Hurricane Florence has already caused several college football games in South Carolina, North Carolina and Virginia to be canceled.
But Clemson and Georgia Southern are still expected to play Saturday.
Clemson released a statement Friday morning stating that, “The kickoff time for Saturday’s game remains scheduled for 12 p.m. Clemson Athletics and the University administration continue to monitor the forecast related to Hurricane Florence very carefully. The safety of fans and the student-athletes from both universities are our top priority.”
South Carolina and Marshall announced Wednesday that their game will not be played this weekend, while ACC teams North Carolina, N.C. State and Virginia Tech also had their games canceled.
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The Clemson and Georgia Southern game had its start time moved up from 3:30 p.m. to noon, and the Tigers are the only FBS school in South Carolina, North Carolina or Virginia still scheduled to play Saturday.
Clemson Director of Athletics Dan Radakovich was on the Sirius XM ACC Radio show hosted by Mark Packer and Wes Durham Thursday morning and explained why the Tigers are still scheduled to play, despite other schools deciding to cancel their games.
“Here in the Upstate of South Carolina we’ve been monitoring what effects it may have here in Clemson,” Radakovich said. “As you know we moved the game time from 3:30 to noon to make sure that everybody would have ample time to get back to wherever their homestead is after the game... At this current time whatever type of effects we have from the storm look to be late Saturday, early Sunday morning. That is the information that we have received.”
Radakovich and Georgia Southern AD Tom Kleinlein have been in constant communication throughout the week. Both schools are working to gather as much information as possible about the hurricane before Saturday’s game.
There has yet to be a time when Radakovich has thought the game would not be played.
“At this point in time that has not come forward. Now I can’t say that in the next 24 hours with things changing we wouldn’t go in that direction,” Radakovich said. “But with where we are and with all the information we have been able to gather through the weather services and emergency preparedness, the effects of that storm won’t really hit the Upstate (Saturday afternoon). And when it does it looks like it’s just going to be a rain event, a significant rain event, but that wouldn’t happen until Sunday.”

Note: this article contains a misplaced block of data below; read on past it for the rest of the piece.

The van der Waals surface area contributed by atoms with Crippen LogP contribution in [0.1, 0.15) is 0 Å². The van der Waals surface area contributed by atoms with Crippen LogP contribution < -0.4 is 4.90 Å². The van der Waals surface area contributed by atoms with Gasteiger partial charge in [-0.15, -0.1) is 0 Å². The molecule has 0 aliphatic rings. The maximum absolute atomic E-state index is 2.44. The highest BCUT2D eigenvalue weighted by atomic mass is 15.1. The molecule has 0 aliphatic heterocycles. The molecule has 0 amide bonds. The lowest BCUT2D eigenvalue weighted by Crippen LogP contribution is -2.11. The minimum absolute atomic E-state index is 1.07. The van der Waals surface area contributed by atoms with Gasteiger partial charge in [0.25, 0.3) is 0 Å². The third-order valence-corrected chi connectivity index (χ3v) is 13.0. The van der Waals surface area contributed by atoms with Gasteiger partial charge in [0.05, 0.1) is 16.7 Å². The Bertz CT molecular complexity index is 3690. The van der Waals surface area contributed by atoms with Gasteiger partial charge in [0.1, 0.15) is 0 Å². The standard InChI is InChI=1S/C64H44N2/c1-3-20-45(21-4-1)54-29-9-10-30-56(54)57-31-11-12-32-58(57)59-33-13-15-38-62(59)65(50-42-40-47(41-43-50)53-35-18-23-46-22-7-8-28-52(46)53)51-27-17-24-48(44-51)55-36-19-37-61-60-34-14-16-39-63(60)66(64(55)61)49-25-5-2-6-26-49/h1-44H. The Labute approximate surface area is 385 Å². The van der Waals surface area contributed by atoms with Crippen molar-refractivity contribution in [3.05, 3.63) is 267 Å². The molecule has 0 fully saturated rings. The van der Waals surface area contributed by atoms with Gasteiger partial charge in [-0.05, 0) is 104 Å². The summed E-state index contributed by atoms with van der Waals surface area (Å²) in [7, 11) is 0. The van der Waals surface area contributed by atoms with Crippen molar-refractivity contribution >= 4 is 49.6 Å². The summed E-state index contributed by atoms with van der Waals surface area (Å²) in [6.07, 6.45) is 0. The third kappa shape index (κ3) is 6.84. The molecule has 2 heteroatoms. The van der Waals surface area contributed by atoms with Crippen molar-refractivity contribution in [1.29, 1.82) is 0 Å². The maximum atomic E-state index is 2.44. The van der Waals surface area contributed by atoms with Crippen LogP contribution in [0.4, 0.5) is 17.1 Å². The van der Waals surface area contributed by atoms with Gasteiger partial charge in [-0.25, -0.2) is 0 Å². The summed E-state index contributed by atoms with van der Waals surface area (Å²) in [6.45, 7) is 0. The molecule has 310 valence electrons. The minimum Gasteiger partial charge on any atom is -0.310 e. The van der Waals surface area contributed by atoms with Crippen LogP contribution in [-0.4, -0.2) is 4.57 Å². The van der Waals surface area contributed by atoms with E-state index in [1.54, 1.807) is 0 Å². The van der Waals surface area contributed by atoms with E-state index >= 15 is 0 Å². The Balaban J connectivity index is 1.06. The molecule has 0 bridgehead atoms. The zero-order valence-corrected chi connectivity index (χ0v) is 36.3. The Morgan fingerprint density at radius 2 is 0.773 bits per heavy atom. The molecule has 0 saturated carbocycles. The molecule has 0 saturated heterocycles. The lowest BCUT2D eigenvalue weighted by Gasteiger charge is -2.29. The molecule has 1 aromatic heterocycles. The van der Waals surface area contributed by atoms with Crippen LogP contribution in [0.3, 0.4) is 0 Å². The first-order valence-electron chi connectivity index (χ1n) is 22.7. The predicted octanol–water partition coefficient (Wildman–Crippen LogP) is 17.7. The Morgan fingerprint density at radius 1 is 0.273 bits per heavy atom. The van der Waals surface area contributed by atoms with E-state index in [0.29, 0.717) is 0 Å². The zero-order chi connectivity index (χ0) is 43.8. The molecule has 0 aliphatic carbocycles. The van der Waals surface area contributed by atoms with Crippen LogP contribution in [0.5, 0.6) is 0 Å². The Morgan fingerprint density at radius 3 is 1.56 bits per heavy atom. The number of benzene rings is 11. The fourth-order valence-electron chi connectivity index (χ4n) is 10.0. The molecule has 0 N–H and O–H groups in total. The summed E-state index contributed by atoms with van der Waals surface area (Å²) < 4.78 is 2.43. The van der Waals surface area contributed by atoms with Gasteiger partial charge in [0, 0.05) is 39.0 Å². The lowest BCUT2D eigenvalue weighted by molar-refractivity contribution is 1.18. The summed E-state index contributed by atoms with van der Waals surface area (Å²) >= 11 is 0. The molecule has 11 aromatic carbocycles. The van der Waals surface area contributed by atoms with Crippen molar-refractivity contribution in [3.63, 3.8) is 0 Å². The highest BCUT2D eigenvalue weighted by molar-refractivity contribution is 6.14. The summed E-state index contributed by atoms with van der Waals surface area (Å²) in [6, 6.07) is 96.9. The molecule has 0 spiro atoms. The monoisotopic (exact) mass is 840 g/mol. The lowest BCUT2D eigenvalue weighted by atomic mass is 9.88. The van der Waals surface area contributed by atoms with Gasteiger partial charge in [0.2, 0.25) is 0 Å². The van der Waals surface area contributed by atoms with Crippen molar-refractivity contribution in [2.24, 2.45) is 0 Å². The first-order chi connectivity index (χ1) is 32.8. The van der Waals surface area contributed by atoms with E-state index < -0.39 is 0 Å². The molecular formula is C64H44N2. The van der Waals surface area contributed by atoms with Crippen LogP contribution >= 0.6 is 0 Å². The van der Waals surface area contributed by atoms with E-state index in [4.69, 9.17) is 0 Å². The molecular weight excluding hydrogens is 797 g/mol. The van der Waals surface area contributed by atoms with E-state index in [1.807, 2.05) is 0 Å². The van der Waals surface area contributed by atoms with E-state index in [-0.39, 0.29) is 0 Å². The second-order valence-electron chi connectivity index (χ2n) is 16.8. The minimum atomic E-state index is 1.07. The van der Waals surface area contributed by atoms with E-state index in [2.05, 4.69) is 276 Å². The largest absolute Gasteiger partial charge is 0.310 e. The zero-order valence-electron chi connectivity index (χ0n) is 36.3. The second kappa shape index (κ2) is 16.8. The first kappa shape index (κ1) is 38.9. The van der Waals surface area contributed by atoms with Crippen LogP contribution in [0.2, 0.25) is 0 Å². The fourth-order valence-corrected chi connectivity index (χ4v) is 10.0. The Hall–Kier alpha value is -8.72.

Radakovich added that safety remains a top priority for everyone involved in the situation.
“Well first and foremost we want to make sure that safety is at the top of our list, for our fans, for our student athletes, for absolutely all the citizens in the state of South Carolina,” he said. “So we certainly hope that this storm does not do the damage that maybe it’s anticipating right now.”
The fact that Georgia Southern and Clemson are not far apart and the Eagles are taking a bus to Clemson has been beneficial throughout the process.
“That has been a real positive as it relates to getting the decisions made as late as possible. If there was an airplane flight involved that’s a whole different ballgame,” Radakovich said.
It has also helped Clemson has been in similar situations in past years, including in 2015 against Notre Dame and last year against Auburn and Georgia Tech.
There was heavy rainfall in all three instances.
“We’ve had a number of times where we wouldn’t have maybe the full complement of folks out on the highway helping people get in, but our fan base has been fantastic. When we tell them, ‘Patience is needed today because of these other issues that you know are going on around you,’ they heed that advice. When we ask them to come early because of certain situations they heed that advice,” Radakovich said. “We have the greatest fans in the country, and I think that moving this game up, they all want to see the game, they all want to see us play, they all want to be here on campus. But they all understand that we have their safety in mind and that’s why we moved the game up. We want it to be a great environment but we also want it to be a safe environment.”